Saturday, 6 July 2013

How will Snowden get to Venezuela from Moscow

Venezuela is offering "humanitarian asylum" to U.S. National Security Agency leaker Edward Snowden, President Nicolás Maduro said Friday, suggesting his country could offer the leaker a way out of his apparent limbo in a Moscow airport but provided no details as to how it could happen.
Nicaraguan President Daniel Ortega also said his country would consider such a request by Mr. Snowden.
It wasn't clear how Mr. Snowden could make it to either country, however. There are no direct commercial flights from Moscow to Caracas. And a recent analysis of his possible routes to Ecuador, a country that last week extended an asylum offer to him providing he could get to Ecuadorean territory, showed that all of his connecting flight routes to that country ran through countries that have extradition treaties with the U.S. Nonetheless, Mr. Snowden could board a plane from Moscow to Havana, and then go on to Caracas. Although Cuba has an extradition treaty with the U.S., it has largely been a dead letter.
It wasn't clear how Edward Snowden could make it to Venezuela or Nicaragua.
"Various Latin American governments have expressed their desire to take a position like that which I am about to express in this moment: As head of state of the government of the Bolivarian Republic of Venezuela, I have decided to offer humanitarian asylum to the American Edward Snowden," Mr. Maduro said during a ceremony celebrating Venezuela's independence day.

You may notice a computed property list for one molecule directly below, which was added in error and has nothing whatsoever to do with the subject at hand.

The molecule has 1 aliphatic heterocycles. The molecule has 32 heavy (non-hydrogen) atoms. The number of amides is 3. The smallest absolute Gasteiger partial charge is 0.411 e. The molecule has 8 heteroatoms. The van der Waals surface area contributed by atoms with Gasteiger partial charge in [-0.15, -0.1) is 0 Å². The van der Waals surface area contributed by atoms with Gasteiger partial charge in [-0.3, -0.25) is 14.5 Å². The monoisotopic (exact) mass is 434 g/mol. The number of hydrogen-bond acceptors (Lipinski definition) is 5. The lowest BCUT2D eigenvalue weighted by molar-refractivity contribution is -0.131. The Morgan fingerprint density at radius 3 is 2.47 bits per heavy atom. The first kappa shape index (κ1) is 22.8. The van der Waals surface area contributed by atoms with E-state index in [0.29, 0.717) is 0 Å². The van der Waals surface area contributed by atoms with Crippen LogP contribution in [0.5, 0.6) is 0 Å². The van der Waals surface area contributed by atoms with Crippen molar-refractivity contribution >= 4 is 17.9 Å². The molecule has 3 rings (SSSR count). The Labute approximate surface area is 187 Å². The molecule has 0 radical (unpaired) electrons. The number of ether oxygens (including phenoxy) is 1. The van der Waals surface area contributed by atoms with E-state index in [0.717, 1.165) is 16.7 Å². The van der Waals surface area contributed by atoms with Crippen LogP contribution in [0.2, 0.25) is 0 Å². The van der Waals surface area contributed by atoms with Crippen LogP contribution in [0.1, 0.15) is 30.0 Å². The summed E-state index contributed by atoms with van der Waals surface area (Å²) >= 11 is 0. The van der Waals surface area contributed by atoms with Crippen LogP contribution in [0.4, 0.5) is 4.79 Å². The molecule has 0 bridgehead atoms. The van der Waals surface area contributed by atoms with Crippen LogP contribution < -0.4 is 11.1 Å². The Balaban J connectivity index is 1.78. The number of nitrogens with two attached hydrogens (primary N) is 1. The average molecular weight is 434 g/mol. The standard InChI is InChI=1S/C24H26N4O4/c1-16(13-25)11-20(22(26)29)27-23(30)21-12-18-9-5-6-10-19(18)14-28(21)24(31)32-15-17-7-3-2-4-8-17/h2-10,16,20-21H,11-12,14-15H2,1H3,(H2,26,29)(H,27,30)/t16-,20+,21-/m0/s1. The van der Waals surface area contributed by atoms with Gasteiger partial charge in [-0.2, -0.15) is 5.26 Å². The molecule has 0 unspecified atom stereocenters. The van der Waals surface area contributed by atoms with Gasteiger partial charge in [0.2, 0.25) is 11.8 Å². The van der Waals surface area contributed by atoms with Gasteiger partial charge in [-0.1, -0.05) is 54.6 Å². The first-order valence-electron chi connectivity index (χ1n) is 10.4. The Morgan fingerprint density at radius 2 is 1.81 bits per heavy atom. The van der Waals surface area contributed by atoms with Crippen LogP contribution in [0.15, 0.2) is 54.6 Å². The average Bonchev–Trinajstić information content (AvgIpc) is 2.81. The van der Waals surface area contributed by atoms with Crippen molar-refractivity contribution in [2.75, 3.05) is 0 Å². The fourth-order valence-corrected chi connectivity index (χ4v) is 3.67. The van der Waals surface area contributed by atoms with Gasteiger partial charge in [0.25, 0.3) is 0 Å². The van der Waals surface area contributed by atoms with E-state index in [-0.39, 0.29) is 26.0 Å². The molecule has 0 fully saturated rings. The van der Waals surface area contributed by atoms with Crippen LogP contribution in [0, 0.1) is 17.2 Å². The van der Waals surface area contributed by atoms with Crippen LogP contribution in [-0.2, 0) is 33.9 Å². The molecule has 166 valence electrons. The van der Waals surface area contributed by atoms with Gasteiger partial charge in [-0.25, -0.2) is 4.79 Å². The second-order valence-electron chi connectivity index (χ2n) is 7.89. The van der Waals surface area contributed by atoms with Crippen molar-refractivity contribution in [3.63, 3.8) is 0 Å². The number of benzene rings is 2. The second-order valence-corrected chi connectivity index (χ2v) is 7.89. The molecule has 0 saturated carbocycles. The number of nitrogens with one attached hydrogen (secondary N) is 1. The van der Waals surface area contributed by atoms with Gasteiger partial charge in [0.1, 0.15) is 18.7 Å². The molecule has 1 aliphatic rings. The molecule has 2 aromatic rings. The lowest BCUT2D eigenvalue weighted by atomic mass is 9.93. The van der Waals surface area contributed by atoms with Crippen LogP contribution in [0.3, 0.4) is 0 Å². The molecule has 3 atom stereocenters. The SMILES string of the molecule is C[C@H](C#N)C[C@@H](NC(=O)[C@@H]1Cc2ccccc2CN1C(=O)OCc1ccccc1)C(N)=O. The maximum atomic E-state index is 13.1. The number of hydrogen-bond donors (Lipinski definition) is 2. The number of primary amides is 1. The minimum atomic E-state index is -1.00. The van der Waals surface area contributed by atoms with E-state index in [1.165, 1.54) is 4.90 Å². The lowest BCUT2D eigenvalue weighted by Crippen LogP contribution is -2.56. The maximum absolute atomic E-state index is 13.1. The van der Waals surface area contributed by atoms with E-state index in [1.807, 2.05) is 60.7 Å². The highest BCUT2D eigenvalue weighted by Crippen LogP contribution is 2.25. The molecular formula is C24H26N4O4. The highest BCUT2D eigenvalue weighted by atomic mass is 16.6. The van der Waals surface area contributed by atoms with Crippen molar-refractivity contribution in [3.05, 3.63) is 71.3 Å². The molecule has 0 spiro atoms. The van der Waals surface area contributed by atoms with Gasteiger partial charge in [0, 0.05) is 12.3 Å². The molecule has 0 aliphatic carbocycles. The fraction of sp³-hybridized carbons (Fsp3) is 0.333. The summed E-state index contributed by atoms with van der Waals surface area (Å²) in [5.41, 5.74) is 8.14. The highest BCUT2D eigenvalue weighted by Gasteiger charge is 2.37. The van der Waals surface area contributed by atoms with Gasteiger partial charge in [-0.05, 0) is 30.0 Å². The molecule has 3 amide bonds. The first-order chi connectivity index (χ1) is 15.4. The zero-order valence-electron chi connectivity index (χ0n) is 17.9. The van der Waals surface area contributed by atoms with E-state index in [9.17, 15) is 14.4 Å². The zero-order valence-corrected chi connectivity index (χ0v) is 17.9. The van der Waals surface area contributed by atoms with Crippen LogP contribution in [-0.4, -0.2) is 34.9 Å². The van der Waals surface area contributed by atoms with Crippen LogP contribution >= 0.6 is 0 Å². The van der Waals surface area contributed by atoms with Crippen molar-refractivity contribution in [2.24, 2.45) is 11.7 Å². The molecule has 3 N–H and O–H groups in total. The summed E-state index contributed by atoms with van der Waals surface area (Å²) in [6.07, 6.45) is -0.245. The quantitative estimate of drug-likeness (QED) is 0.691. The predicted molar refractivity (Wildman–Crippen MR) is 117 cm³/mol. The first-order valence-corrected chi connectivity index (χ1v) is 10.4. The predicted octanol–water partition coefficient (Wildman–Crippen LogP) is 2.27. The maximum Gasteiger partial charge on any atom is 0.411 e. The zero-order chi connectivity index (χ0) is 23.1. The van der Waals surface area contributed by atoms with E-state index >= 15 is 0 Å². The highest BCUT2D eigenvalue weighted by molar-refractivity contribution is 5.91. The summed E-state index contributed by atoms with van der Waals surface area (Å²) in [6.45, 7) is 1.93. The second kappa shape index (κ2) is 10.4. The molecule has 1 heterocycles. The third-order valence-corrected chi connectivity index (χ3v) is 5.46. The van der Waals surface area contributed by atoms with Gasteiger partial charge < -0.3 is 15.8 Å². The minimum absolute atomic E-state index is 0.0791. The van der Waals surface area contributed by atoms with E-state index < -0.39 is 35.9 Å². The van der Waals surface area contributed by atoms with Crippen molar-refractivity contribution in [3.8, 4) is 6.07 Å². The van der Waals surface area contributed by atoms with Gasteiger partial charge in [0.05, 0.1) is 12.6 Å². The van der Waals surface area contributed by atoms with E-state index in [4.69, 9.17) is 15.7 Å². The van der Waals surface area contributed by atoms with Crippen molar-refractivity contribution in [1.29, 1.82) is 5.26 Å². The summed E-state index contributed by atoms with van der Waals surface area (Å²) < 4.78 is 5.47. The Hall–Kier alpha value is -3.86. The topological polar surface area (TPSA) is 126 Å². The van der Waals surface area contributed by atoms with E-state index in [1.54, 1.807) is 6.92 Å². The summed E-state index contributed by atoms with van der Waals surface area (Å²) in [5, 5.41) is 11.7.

His comments come a day after the leftist leader, the heir of late socialist firebrand Hugo Chávez, said he intended to reject a U.S. extradition request for Mr. Snowden, which Venezuela's Foreign Ministry received earlier this week.

Snowden's Plea for Asylum

Country-by-country look at requests.
Associated Press
In public comments, Venezuela's Mr. Maduro has spoken of Mr. Snowden as a valiant rebel who deserves to be "protected by humanity" and has praised the former security analyst for unmasking U.S. espionage efforts at home and abroad.
A senior U.S. official said Mr. Maduro's invitation appeared at this point to be symbolic, because Mr. Snowden's fate, he said, still largely depends on the Russian government and whether Russia would be willing to transport him to Venezuela. "It's not clear as a practical matter that will have any effect, because Snowden would still have to get to Venezuelan territory," he said.